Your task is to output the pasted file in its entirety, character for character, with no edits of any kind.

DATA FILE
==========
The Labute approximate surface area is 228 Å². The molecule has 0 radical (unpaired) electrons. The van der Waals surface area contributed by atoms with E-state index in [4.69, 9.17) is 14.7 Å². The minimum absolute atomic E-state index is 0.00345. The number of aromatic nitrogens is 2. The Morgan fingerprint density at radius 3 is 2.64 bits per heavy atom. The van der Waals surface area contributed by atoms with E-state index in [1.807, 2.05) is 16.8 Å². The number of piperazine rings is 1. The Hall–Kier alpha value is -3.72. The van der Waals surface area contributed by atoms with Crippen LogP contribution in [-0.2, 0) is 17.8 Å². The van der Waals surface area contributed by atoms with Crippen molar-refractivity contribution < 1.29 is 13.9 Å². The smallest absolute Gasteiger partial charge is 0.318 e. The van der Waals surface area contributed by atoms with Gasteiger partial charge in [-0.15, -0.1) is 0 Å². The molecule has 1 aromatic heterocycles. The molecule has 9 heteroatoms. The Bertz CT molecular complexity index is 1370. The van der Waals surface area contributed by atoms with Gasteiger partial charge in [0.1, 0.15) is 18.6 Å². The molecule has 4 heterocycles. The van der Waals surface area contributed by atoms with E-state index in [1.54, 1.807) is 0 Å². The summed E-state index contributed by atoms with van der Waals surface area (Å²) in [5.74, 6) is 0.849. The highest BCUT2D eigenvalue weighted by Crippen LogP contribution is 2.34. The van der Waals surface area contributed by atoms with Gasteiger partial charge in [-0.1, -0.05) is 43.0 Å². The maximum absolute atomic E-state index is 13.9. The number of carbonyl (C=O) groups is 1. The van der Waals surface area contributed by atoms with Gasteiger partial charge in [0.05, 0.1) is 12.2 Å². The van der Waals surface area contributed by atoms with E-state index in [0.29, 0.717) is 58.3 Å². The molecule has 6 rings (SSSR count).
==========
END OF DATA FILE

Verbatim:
The Labute approximate surface area is 228 Å². The molecule has 0 radical (unpaired) electrons. The van der Waals surface area contributed by atoms with E-state index in [4.69, 9.17) is 14.7 Å². The minimum absolute atomic E-state index is 0.00345. The number of aromatic nitrogens is 2. The Morgan fingerprint density at radius 3 is 2.64 bits per heavy atom. The van der Waals surface area contributed by atoms with E-state index in [1.807, 2.05) is 16.8 Å². The number of piperazine rings is 1. The Hall–Kier alpha value is -3.72. The van der Waals surface area contributed by atoms with Crippen LogP contribution in [-0.2, 0) is 17.8 Å². The van der Waals surface area contributed by atoms with Crippen molar-refractivity contribution < 1.29 is 13.9 Å². The smallest absolute Gasteiger partial charge is 0.318 e. The van der Waals surface area contributed by atoms with Gasteiger partial charge in [-0.15, -0.1) is 0 Å². The molecule has 1 aromatic heterocycles. The molecule has 9 heteroatoms. The Bertz CT molecular complexity index is 1370. The van der Waals surface area contributed by atoms with Gasteiger partial charge in [0.1, 0.15) is 18.6 Å². The molecule has 4 heterocycles. The van der Waals surface area contributed by atoms with E-state index in [1.54, 1.807) is 0 Å². The summed E-state index contributed by atoms with van der Waals surface area (Å²) in [5.74, 6) is 0.849. The highest BCUT2D eigenvalue weighted by Crippen LogP contribution is 2.34. The van der Waals surface area contributed by atoms with Gasteiger partial charge in [-0.1, -0.05) is 43.0 Å². The maximum absolute atomic E-state index is 13.9. The number of carbonyl (C=O) groups is 1. The van der Waals surface area contributed by atoms with Gasteiger partial charge in [0.05, 0.1) is 12.2 Å². The van der Waals surface area contributed by atoms with E-state index in [0.29, 0.717) is 58.3 Å². The molecule has 6 rings (SSSR count).